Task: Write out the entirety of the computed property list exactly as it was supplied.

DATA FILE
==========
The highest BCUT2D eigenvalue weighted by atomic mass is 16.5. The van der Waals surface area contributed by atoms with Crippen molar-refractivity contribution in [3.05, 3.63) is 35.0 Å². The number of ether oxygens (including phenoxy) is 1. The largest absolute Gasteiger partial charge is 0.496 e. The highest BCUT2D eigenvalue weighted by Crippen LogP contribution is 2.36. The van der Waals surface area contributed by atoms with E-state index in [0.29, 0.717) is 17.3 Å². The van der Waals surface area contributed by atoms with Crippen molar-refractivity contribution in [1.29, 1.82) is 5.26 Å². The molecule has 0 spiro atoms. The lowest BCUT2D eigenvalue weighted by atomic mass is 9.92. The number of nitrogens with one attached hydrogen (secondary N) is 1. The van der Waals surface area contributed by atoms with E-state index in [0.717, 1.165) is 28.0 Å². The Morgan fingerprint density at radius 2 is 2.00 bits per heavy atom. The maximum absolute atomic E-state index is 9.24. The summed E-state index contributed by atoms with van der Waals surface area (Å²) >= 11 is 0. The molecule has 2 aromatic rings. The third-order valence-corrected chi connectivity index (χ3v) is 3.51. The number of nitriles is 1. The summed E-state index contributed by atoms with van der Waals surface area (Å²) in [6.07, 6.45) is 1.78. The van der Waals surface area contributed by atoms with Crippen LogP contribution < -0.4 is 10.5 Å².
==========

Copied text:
The highest BCUT2D eigenvalue weighted by atomic mass is 16.5. The van der Waals surface area contributed by atoms with Crippen molar-refractivity contribution in [3.05, 3.63) is 35.0 Å². The number of ether oxygens (including phenoxy) is 1. The largest absolute Gasteiger partial charge is 0.496 e. The highest BCUT2D eigenvalue weighted by Crippen LogP contribution is 2.36. The van der Waals surface area contributed by atoms with E-state index in [0.29, 0.717) is 17.3 Å². The van der Waals surface area contributed by atoms with Crippen molar-refractivity contribution in [1.29, 1.82) is 5.26 Å². The molecule has 0 spiro atoms. The lowest BCUT2D eigenvalue weighted by atomic mass is 9.92. The number of nitrogens with one attached hydrogen (secondary N) is 1. The van der Waals surface area contributed by atoms with E-state index in [0.717, 1.165) is 28.0 Å². The Morgan fingerprint density at radius 2 is 2.00 bits per heavy atom. The maximum absolute atomic E-state index is 9.24. The summed E-state index contributed by atoms with van der Waals surface area (Å²) >= 11 is 0. The molecule has 2 aromatic rings. The third-order valence-corrected chi connectivity index (χ3v) is 3.51. The number of nitriles is 1. The summed E-state index contributed by atoms with van der Waals surface area (Å²) in [6.07, 6.45) is 1.78. The van der Waals surface area contributed by atoms with Crippen LogP contribution < -0.4 is 10.5 Å².